Esports matches such as the one that occurred in the Dota 2 Katowice 2018 North American Qualifier between OpTic Gaming and Carlton’s Esports Club should never be decided the way it was.
Imagine yourself playing in a qualification match with the winner moving on in the hopes of earning a berth in the main event. The opposing team shows up late and the administration from the tournament ask you if you want the forfeit win. What do you do? If your decision is to do anything other than take the forfeit win, you have been negligent—and it’s not fair to you.
When tournament organizers give the option to one team as to whether or not to take a forfeit win they are absolving themselves of any responsibility while at the same time trying to keep their positive image. After all it wasn’t the tournament organizers that forfeited the match it was the other team’s decision.
This was exactly the case at the ESL One Katowice 2018 North America Qualifier when OpTic Gaming was 35 minutes late to a match. Instead of forfeiting the match due to a rules violation, ESL decided to give OpTic’s opponent, Carlton Esports Club, the option to play the match or take the forfeit win. CES decided to take the win.
OpTic’s captain, Peter “ppd” Dager, doesn’t like the fact that the decision to forfeit was made by CES.
“A team accepting a forfeit win (rule-approved) or not because the other teams were busy playing in qualifiers they also would have liked to be playing in (past eliminated) is egregious,” ppd told VPEsports.
However, the bigger problem, according to ppd, is that there are simply too many competitions fit into a too few days.
“It’s quite difficult for tournament organizers to find the time to run the required qualifier in each of the six regions,” ppd said. “It’s incredibly disadvantageous for any team to not want to compete in every minor/major that is available. $300,000 for a “minor” is plenty of incentive to draw top talent. As a result, everyone wants to play in everything and if teams are at LANs they can’t play in qualifiers which usually results in there being one available week of the month that everyone is home and able to play.”
Lightning struck twice on this day.
Animal Planet was hit by the same bolt that leveled OpTic.
After being late for their next match in the same qualifier, the option to play the match was put into Animal Planet’s opponent VGJ.storm. And just like CED, VGJ took the forfeit win.
“We super [messed] up,” Animal Planet’s Kurtis “Aui_2000” Ling wrote in a twitlonger. “We did not take the proper steps to message admins or attempt to confirm our disqualification/forfeit win timings through the proper channels.”
Aui_2000 took a hard stance with the way ESL tournament officials handled the situation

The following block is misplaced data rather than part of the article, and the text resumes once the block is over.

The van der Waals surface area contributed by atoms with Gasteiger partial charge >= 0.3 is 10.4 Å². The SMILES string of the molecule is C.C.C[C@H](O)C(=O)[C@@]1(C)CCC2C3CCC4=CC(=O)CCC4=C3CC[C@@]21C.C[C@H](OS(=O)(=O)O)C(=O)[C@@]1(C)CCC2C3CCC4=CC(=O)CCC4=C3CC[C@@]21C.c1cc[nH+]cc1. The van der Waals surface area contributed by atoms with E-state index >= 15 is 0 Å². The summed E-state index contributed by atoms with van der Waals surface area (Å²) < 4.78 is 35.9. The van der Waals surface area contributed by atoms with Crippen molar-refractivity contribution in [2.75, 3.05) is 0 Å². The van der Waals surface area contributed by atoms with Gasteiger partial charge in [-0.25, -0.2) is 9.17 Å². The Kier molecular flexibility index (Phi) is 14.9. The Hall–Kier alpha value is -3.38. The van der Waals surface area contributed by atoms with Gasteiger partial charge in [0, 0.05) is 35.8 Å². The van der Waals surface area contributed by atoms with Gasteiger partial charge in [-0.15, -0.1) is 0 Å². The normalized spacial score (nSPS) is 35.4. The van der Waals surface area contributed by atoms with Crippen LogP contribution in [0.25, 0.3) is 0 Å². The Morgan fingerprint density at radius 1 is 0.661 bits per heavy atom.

“VGJ should have no responsibility in deciding whether we get punished by the admins,” Aui_2000 wrote. “The fact that the admin was still asking them if they wanted to wait longer is a joke. It’s a diffusion of responsibility and an attempt to pass along blame to someone else. Man-up admins. If you want to be a robot behind a rulebook then do so without involving other parties.”
Before tournaments started paying out dollar amounts that could support esport players focusing solely on competing, gentlemen’s agreements were common in regard to skirting rules during events. Teams could be late, restart rounds, or worse and sportsmanship was more important than gamesmanship. While there still is a sense of honor among different esports and their teams, accepting forfeit wins is becoming the status quo.
And the reason is undoubtedly money.
Esports earnings nearly doubled between 2014-2015, according to Esports Earnings, jumping from $37,151,267 to $66,439,125. And with this jump, the dream of being able to compete as long as you can and possibly even retire at an early age. The increase in tournament prize pools, league winnings, sponsorship money, and more isn’t over.
Industry leaders, esports teams, and tournament organizations need to understand that the quasi laid back atmosphere of the genre is over. Players need to understand that tournament rules are to be adhered to and if that means not signing up for every event, then sobeit. At the same time, tournament organizers need to defend competitive integrity by applying the rules fairly and equitably to all participants and should revisit their rule books to make sure that they have leeway to act.
Teams. Make sure you schedule correctly and know you can’t play in everything.
Tournament organizers. Try working together with other events so there isn’t as many conflicts and make the hard decisions.